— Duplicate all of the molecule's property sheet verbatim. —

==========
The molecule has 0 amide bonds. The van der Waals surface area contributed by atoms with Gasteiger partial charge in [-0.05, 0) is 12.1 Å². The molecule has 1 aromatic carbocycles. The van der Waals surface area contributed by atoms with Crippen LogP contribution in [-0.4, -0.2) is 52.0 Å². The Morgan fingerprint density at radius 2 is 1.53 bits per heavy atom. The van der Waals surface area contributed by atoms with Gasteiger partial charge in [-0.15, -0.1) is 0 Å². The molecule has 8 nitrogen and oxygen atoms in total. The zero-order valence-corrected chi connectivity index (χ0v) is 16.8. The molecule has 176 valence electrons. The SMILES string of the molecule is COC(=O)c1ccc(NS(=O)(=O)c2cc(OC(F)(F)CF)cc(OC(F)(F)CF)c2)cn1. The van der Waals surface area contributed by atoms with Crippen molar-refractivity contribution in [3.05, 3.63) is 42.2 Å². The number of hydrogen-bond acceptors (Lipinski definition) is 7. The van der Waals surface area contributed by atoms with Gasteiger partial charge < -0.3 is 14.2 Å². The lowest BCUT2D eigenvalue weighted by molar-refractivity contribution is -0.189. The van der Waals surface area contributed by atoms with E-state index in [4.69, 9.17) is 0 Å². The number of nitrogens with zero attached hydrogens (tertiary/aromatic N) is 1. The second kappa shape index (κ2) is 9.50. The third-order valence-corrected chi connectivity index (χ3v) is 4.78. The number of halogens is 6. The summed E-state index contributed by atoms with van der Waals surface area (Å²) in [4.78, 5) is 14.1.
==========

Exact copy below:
The molecule has 0 amide bonds. The van der Waals surface area contributed by atoms with Gasteiger partial charge in [-0.05, 0) is 12.1 Å². The molecule has 1 aromatic carbocycles. The van der Waals surface area contributed by atoms with Crippen LogP contribution in [-0.4, -0.2) is 52.0 Å². The Morgan fingerprint density at radius 2 is 1.53 bits per heavy atom. The van der Waals surface area contributed by atoms with Gasteiger partial charge in [-0.15, -0.1) is 0 Å². The molecule has 8 nitrogen and oxygen atoms in total. The zero-order valence-corrected chi connectivity index (χ0v) is 16.8. The molecule has 176 valence electrons. The SMILES string of the molecule is COC(=O)c1ccc(NS(=O)(=O)c2cc(OC(F)(F)CF)cc(OC(F)(F)CF)c2)cn1. The van der Waals surface area contributed by atoms with Crippen molar-refractivity contribution in [3.05, 3.63) is 42.2 Å². The number of hydrogen-bond acceptors (Lipinski definition) is 7. The van der Waals surface area contributed by atoms with Gasteiger partial charge < -0.3 is 14.2 Å². The lowest BCUT2D eigenvalue weighted by molar-refractivity contribution is -0.189. The van der Waals surface area contributed by atoms with E-state index in [4.69, 9.17) is 0 Å². The number of nitrogens with zero attached hydrogens (tertiary/aromatic N) is 1. The second kappa shape index (κ2) is 9.50. The third-order valence-corrected chi connectivity index (χ3v) is 4.78. The number of halogens is 6. The summed E-state index contributed by atoms with van der Waals surface area (Å²) in [4.78, 5) is 14.1.